China’s Surprise Wage Jump Shows Government Supporting Consumers

  • Urban wage growth climbs to 10.1% for first pick up since 2011
  • More workers leave state-run enterprises for private companies

China’s wage growth accelerated last year, defying the slowest economic expansion in a quarter century, as the government pushed ahead with its strategy of boosting incomes and consumption to cut reliance on fading heavy industries.

The average annual urban wage increased 10.1 percent last year to 62,029 yuan ($9,410), according to the National Bureau of Statistics, to post the first acceleration since 2011 and exceed the 9.5 percent pace of growth in 2014. The number doesn’t cover the country’s 190 million who are self-employed or workers at some private enterprises.

Policy makers have increased some minimum wages and given better raises to government employees to help cash-rich consumers spend more on everything from cinema tickets to smartphones as the economy shifts from its reliance on manufacturing and construction. Data released Wednesday showed the official manufacturing purchasing managers index stabilized last month just above the dividing line between deteriorating and improving conditions.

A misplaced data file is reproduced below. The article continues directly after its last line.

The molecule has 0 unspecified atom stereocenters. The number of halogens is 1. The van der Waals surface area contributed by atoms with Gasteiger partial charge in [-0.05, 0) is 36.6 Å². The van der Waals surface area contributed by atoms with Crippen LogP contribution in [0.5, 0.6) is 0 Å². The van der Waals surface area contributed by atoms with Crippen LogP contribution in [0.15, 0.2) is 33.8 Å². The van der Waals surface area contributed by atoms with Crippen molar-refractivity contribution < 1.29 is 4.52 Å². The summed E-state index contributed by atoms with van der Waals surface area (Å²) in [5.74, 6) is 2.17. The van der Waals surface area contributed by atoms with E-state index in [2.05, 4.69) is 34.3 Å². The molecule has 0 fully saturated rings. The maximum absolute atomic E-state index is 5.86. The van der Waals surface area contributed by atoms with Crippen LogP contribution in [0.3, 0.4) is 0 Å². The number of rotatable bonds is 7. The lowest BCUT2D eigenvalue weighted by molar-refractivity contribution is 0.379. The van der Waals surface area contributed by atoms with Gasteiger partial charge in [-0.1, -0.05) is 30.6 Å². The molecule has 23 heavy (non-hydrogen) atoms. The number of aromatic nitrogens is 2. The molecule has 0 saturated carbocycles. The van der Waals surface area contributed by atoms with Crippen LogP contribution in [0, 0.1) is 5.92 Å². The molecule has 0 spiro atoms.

In another sign of resilience in the labor market, as state firms cut jobs, those who remain were paid more, while some of those who left were hired in the burgeoning private sector, the NBS data showed. That’s good news for policy makers intent on cutting excess capacity from bloated zombie enterprises.

Yet rapid wages growth doesn’t look sustainable, even to Finance Minister Lou Jiwei, who said in March that salary increases that have risen faster than labor productivity in recent years is "not sustainable in the long run." Economists forecast weakening income growth in a March survey by Bloomberg News.

To date, things have held up. Employment creation this year has topped the pace policy makers target, according to a Ministry of Human Resources and Social Security official. And demand for labor remained stable in April, with 112 vacancies for every 100 job seekers.

In what’s likely a welcome decline, the ranks of state-sector workers edged down to 62.1 million last year from 63.1 million in 2014, the NBS data showed.

On the other hand, salaries of those SOE employees rose 14 percent, more than the 8.8 percent increase in 2014, pacing the across-the-board acceleration in wages growth.

Faster wage growth and slower economic expansions don’t usually go together, which suggests at least some of the gains are due to other factors, according to Chen Xingdong, the chief China economist at BNP Paribas SA in Beijing. One of those: State workers used to get subsidies for workplace cafeterias or gift cards for groceries, but many employers have scrapped such perks amid the anti-corruption campaign, so have probably offset those cuts with fatter paychecks, Chen said.

The wage data NBS noted is an average of salaries at state-owned, collectively-owned, those with foreign investors, and some other categories such as limited liability firms. Companies with foreign investors usually pay the highest salaries, though those numbers weren’t included in the 2015 report.